Minnesota exports jumped 7 percent during the second quarter, with sales of $5.1 billion in manufactured, mined and farmed products, state officials reported Thursday.

The state performed better than the nation as a whole, which saw exports rise 5.9 percent during the same period.

Minnesota exports to Asia proved particularly robust from April through June, climbing 13 percent to $1.7 billion, amid double-digit upticks in product shipments to China (up 12 percent to $566 million) and Japan (up 29 percent to $309 million).

Export declines previously seen for Canada — Minnesota's largest trading partner — recovered during the quarter, rising 2 percent from a year ago to $1.1 billion. But sales to the important market of Mexico slumped 3 percent to $586 million.

The boost in total exports thrust Minnesota forward, a welcome change from 2016 when state exports fell 4 percent.

"Minnesota exports through the first six months of [this] year are up a healthy 6.4 percent, helping to drive job growth and the overall economy," said Shawntera Hardy, commissioner of the Minnesota Department of Employment and Economic Development. "With global economic activity picking up, the state is well-positioned to continue growing exports for the foreseeable future."

South Korea, the Netherlands, the United Kingdom and Singapore were among the state's top partners increasing product orders during the second quarter. Orders from Germany were down 12 percent to $190 million, and Belgium's were down 15 percent to $167 million.

State officials reported that select Minnesota-made products were in high demand across much of the globe — including optic and medical goods, which saw sales rise 7 percent to $923 million during the quarter.

Other top-selling items included: machinery ($810 million, up 7 percent); electrical machinery ($659 million, up 3 percent); plastics ($326 million, up 11 percent); and aircraft/spacecraft ($208 million, up 50 percent).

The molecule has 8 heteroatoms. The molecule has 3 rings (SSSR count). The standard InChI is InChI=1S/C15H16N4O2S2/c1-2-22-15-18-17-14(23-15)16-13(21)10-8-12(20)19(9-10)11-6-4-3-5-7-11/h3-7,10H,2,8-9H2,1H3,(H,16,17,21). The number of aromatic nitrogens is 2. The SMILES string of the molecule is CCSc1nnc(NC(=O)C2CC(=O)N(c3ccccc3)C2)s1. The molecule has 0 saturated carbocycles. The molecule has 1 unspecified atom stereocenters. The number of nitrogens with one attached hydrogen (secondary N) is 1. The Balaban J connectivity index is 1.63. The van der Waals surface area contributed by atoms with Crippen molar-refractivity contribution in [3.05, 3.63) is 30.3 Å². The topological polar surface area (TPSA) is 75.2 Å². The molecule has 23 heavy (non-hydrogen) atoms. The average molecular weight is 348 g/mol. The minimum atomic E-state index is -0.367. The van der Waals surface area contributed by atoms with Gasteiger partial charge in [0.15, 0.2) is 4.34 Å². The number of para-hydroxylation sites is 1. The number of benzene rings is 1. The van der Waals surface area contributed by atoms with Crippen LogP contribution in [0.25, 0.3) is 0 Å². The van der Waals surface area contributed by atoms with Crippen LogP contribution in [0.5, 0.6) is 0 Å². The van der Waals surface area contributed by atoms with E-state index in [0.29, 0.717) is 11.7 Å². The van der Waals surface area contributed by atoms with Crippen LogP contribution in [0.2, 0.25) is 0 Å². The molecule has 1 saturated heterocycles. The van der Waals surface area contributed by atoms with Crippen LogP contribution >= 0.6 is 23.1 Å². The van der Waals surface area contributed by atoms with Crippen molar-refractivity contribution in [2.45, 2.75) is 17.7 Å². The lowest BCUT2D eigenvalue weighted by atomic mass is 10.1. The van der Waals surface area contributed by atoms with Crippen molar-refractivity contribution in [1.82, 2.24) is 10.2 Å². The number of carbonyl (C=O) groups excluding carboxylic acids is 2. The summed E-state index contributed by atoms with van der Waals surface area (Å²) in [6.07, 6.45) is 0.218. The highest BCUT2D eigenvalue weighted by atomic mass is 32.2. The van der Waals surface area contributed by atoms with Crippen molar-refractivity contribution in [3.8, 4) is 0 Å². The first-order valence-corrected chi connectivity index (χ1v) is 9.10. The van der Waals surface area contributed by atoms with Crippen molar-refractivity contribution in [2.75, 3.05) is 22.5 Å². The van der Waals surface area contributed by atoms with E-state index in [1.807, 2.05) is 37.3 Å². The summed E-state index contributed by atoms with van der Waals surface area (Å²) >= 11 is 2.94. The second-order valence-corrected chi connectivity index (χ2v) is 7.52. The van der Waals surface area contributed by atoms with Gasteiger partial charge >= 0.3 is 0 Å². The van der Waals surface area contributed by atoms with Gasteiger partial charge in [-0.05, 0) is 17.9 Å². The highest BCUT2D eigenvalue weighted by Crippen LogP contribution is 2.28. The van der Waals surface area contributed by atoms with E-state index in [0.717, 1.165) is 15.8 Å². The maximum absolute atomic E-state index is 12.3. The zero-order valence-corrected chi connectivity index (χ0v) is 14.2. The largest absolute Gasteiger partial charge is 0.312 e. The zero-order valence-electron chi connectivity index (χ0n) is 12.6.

Hardy noted that the bump in aircraft and spacecraft exports grew amid new orders from the Netherlands and New Zealand.

Minnesota products experiencing a drop in shipments included vehicles, which fell 9 percent to $338 million, and food byproducts, which saw sales fall 15 percent to $120 million.

Minnesota economists and Iron Rangers were particularly thrilled that ore, slag and ash exports tripled to $112 million during the quarter. That signaled that the industry's much-needed recovery continues. State officials noted that the sector's increase was driven by increases in iron ore orders.

After two years of price declines, layoffs and idled factories, Minnesota's iron ore mines and taconite pellet plants on the Iron Range are back in production.

Hardy's office noted that ore exports to Canada and Japan grew significantly during the quarter.

U.S. Steel is a big reason. The company reopened its idled Keetac plant in Keewatin earlier this year. The taconite plant had been idle since May 2015 when a shutdown displaced more than 400 workers.

That plant reopened over January and February, spurred by the need to supply a Canadian steel mill customer, which company officials declined to name.

The Iron Mining Association of Minnesota (IMA) also credited some increases to a rising demand for machinery and appliances; to the reopening of several Minnesota iron mines that were idled last year; and to steps the U.S. government took to halt the illegal dumping of underpriced steel into the United States by China, England, South Korea and other nations. (Iron ore is the raw key ingredient to steel.)

IMA President Kelsey Johnson said Thursday's export report was good news. "This increase in exports shows that Minnesota's iron mining industry is slowly coming around."